The mass murder in Las Vegas is invariably leading to laments about the lack of congressional action on gun control at the New York Times. Reporter Mark Landler traveled with the president to Las Vegas for “Trump to a Grieving City: ‘This Is a Rough Time,’” in Thursday’s edition. And an earlier story gave away the slant in the headline: “Conversation Turns to Guns, Then Republicans Change the Subject.”
Landler’s piece from Las Vegas actually treated Trump reasonably fairly, as encapsulated in the story’s text box: “Taking up a harrowing, and numbing, duty of the modern presidency.” But the last paragraphs devolved into non-journalistic sentiment rebuking the Republican-held Congress for failing to enact the Times preferred strict gun-control laws, while praising President Obama’s care and weeping.
It is not a reflexive message for a president who has often exploited divisions in American society. After previous shootings, Mr. Trump zeroed in on the role of Muslims, or accused opponents like Hillary Clinton of advocating wide-open immigration policies.
Still, presidents with different politics and temperaments have also struggled with how to respond to mass shootings. Mr. Trump’s predecessor, Barack Obama, wept when he spoke of the 2012 slaughter of children at a Connecticut elementary school, and he sang the hymn “Amazing Grace” when he eulogized the black parishioners gunned down in 2015 in a church in Charleston, S.C.
After Congress failed to enact legislation in the aftermath of the shootings in Newtown, Conn., Mr. Obama shed tears again -- this time in anger at a political establishment he said was in thrall to the National Rifle Association.
But late in his presidency, after police officers were shot in Dallas, a weary Mr. Obama spoke of feeling that he had run out of words to adequately express either sorrow or resolve in the face of such relentless violence.
If anything, gun control laws currently are even more elusive. That leaves Mr. Trump with the unenviable prospect of more hospital visits and memorial services.
On Wednesday, New York Times reporters Sheryl Gay Stolberg and Yamiche Alcindor lamented along with the Democrats that: “Conversation Turns to Guns, Then Republicans Change the Subject.” The text box reframed that partisan prism: “For one Democrat, it’s a ‘stalemate and that’s a shame.”
Senator Joe Manchin III, Democrat of West Virginia, was at a loss on Tuesday. After the massacre of children at Sandy Hook Elementary School in 2012, he challenged the pro-gun bent of his state and co-authored legislation to expand background checks of gun purchasers, only to see the measure fail.
“I just think that common sense has to prevail,” a dispirited Mr. Manchin said, explaining why he thinks that now is “the wrong time” to revive his bill. “But until that happens, until other people feel the same, we’re at a stalemate and that’s a shame.”
For years, amid a string of mass shootings in places whose names are by now seared into the national psyche -- Columbine, Aurora, Virginia Tech, Newtown, San Bernardino, Orlando and now Las Vegas - Democrats have tried to enact what they call “common-sense” gun restrictions. Time and time again, they have failed.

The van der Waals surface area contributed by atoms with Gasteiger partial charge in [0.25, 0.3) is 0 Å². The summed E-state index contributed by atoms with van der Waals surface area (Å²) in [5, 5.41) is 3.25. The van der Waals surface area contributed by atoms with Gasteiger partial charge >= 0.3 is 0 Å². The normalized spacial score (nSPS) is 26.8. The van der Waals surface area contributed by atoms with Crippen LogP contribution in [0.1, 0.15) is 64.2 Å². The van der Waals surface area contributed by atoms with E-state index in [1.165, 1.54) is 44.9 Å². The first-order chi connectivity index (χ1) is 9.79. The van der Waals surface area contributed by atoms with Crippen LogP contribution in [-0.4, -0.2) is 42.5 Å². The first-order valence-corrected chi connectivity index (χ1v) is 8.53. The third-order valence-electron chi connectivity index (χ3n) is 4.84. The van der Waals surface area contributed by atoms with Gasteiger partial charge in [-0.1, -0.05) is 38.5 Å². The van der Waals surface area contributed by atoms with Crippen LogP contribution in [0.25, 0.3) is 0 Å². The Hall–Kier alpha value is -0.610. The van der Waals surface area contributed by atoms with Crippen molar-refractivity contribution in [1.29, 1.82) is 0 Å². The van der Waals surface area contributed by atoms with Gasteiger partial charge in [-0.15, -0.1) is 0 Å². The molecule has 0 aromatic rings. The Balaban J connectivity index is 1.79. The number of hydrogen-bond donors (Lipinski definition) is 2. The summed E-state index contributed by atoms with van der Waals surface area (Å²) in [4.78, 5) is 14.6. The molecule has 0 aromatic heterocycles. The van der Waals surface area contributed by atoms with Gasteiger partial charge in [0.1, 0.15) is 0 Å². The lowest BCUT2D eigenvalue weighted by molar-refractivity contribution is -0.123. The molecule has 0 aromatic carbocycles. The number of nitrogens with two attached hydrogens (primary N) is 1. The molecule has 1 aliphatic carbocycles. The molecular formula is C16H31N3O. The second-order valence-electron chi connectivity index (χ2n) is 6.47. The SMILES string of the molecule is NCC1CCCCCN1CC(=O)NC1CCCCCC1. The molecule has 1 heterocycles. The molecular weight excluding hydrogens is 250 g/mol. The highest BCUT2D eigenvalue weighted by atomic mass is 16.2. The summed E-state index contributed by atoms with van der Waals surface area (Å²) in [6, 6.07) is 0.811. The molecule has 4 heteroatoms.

This week’s massacre in Las Vegas, which killed at least 59 people and injured more than 500, appears to have done little to change Washington’s gun control dynamic.
That tactic mirrored the Democrats’ tailored approaches of the past: After the Newtown shooting, they called for background checks for all gun purchases, including those at gun shows and from online sellers. After the mass shooting at the Pulse nightclub in Orlando, Fla., last year, they tried to ban gun sales to people on federal no-fly or terrorism watch lists. After the 2007 massacre at Virginia Tech, it was improving background checks to catch mental illness.
The ACLU was against the ban on gun sales on federal watch lists, a detail the Times didn’t see fit to mention.
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And as they have done in the past, Republicans tried to steered the conversation in another direction, this time spotlighting the work of emergency medical workers. President Trump praised the swiftness of the Las Vegas law enforcement response, calling it “in many ways, a miracle.”
To the Times, protecting infants’ right to life is just a distraction and waste of time:
Congress is, in fact, not completely stuck -- even on difficult issues framed in terms of life and death. House Republicans on Tuesday took up legislation to ban abortion after 20 weeks of pregnancy. The House just passed legislation 237-189.
The contrasting action and inaction -- on abortion and gun control -- spotlighted the stark politics of “life” in the aftermath of the Las Vegas shooting. As they debated the abortion bill, members of both parties juxtaposed the two issues.
In the last line the reporters admit new laws would not have stopped the Las Vegas killer, but that Congress should Do Something anyway.
“Is there a single policy that would have prevented this particular mass shooting?” asked Ms. Haas, who is now the Virginia state director for the Coalition to Stop Gun Violence, an advocacy group. “I doubt it seriously. But it doesn’t mean you don’t try.”